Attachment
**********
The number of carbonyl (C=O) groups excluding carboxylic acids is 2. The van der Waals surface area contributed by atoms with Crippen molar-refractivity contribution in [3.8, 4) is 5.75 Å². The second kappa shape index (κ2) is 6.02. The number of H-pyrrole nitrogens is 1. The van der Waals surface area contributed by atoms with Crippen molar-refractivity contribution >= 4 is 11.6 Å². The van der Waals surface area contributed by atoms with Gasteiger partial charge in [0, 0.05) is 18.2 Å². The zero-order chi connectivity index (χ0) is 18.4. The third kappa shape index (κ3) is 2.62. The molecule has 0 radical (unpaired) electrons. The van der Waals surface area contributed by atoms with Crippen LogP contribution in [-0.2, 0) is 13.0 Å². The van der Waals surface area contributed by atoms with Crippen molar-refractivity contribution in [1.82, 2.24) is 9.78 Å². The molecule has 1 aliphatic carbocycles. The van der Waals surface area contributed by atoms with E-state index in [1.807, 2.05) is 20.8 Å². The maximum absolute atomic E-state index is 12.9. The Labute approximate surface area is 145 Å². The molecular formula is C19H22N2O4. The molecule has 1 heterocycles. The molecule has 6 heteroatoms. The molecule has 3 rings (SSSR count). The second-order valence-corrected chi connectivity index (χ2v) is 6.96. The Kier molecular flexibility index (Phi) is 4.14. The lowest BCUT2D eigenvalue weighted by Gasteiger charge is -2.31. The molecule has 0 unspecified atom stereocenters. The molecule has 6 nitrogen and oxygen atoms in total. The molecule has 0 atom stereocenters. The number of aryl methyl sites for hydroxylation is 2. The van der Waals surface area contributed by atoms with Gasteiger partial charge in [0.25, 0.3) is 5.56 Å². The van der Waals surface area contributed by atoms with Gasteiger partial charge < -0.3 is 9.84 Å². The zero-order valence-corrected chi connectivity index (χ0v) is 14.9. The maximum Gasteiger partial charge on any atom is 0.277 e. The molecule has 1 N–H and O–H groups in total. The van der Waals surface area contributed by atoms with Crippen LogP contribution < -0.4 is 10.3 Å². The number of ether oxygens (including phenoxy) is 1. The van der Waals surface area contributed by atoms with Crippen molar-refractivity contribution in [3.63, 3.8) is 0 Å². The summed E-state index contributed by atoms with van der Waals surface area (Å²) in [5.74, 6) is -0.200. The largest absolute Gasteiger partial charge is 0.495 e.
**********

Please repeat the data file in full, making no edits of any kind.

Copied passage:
The number of carbonyl (C=O) groups excluding carboxylic acids is 2. The van der Waals surface area contributed by atoms with Crippen molar-refractivity contribution in [3.8, 4) is 5.75 Å². The second kappa shape index (κ2) is 6.02. The number of H-pyrrole nitrogens is 1. The van der Waals surface area contributed by atoms with Crippen molar-refractivity contribution >= 4 is 11.6 Å². The van der Waals surface area contributed by atoms with Gasteiger partial charge in [0, 0.05) is 18.2 Å². The zero-order chi connectivity index (χ0) is 18.4. The third kappa shape index (κ3) is 2.62. The molecule has 0 radical (unpaired) electrons. The van der Waals surface area contributed by atoms with Crippen LogP contribution in [-0.2, 0) is 13.0 Å². The van der Waals surface area contributed by atoms with Crippen molar-refractivity contribution in [1.82, 2.24) is 9.78 Å². The molecule has 1 aliphatic carbocycles. The van der Waals surface area contributed by atoms with E-state index in [1.807, 2.05) is 20.8 Å². The maximum absolute atomic E-state index is 12.9. The Labute approximate surface area is 145 Å². The molecular formula is C19H22N2O4. The molecule has 1 heterocycles. The molecule has 6 heteroatoms. The molecule has 3 rings (SSSR count). The second-order valence-corrected chi connectivity index (χ2v) is 6.96. The Kier molecular flexibility index (Phi) is 4.14. The lowest BCUT2D eigenvalue weighted by Gasteiger charge is -2.31. The molecule has 0 unspecified atom stereocenters. The molecule has 6 nitrogen and oxygen atoms in total. The molecule has 0 atom stereocenters. The number of aryl methyl sites for hydroxylation is 2. The van der Waals surface area contributed by atoms with Gasteiger partial charge in [0.25, 0.3) is 5.56 Å². The van der Waals surface area contributed by atoms with Gasteiger partial charge < -0.3 is 9.84 Å². The zero-order valence-corrected chi connectivity index (χ0v) is 14.9. The maximum Gasteiger partial charge on any atom is 0.277 e. The molecule has 1 N–H and O–H groups in total. The van der Waals surface area contributed by atoms with Crippen LogP contribution < -0.4 is 10.3 Å². The number of ether oxygens (including phenoxy) is 1. The van der Waals surface area contributed by atoms with Crippen molar-refractivity contribution in [3.63, 3.8) is 0 Å². The summed E-state index contributed by atoms with van der Waals surface area (Å²) in [5.74, 6) is -0.200. The largest absolute Gasteiger partial charge is 0.495 e.